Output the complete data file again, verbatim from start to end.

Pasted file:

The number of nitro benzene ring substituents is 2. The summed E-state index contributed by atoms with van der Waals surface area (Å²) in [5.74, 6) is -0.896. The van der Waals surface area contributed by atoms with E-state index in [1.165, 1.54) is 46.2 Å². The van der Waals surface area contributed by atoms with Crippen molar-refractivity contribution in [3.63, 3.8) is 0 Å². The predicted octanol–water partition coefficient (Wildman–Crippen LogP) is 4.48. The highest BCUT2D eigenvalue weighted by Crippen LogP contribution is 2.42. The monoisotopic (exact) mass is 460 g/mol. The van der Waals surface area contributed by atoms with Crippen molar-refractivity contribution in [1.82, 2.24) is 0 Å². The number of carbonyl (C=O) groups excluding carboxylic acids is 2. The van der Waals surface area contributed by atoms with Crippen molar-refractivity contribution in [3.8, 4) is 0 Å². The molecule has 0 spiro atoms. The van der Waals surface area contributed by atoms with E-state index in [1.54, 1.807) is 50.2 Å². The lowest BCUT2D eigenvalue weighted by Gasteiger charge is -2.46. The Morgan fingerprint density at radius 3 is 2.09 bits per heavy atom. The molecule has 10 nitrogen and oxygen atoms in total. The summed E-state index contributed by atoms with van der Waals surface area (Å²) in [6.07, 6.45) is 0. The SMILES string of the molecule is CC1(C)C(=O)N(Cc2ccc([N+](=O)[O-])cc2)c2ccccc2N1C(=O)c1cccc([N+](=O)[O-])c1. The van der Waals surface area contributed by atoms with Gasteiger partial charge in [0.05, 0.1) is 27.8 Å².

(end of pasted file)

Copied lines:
The number of nitro benzene ring substituents is 2. The summed E-state index contributed by atoms with van der Waals surface area (Å²) in [5.74, 6) is -0.896. The van der Waals surface area contributed by atoms with E-state index in [1.165, 1.54) is 46.2 Å². The van der Waals surface area contributed by atoms with Crippen molar-refractivity contribution in [3.63, 3.8) is 0 Å². The predicted octanol–water partition coefficient (Wildman–Crippen LogP) is 4.48. The highest BCUT2D eigenvalue weighted by Crippen LogP contribution is 2.42. The monoisotopic (exact) mass is 460 g/mol. The van der Waals surface area contributed by atoms with Crippen molar-refractivity contribution in [1.82, 2.24) is 0 Å². The number of carbonyl (C=O) groups excluding carboxylic acids is 2. The van der Waals surface area contributed by atoms with Crippen molar-refractivity contribution in [3.8, 4) is 0 Å². The molecule has 0 spiro atoms. The van der Waals surface area contributed by atoms with E-state index in [1.54, 1.807) is 50.2 Å². The lowest BCUT2D eigenvalue weighted by Gasteiger charge is -2.46. The Morgan fingerprint density at radius 3 is 2.09 bits per heavy atom. The molecule has 10 nitrogen and oxygen atoms in total. The summed E-state index contributed by atoms with van der Waals surface area (Å²) in [6.07, 6.45) is 0. The SMILES string of the molecule is CC1(C)C(=O)N(Cc2ccc([N+](=O)[O-])cc2)c2ccccc2N1C(=O)c1cccc([N+](=O)[O-])c1. The van der Waals surface area contributed by atoms with Gasteiger partial charge in [0.05, 0.1) is 27.8 Å².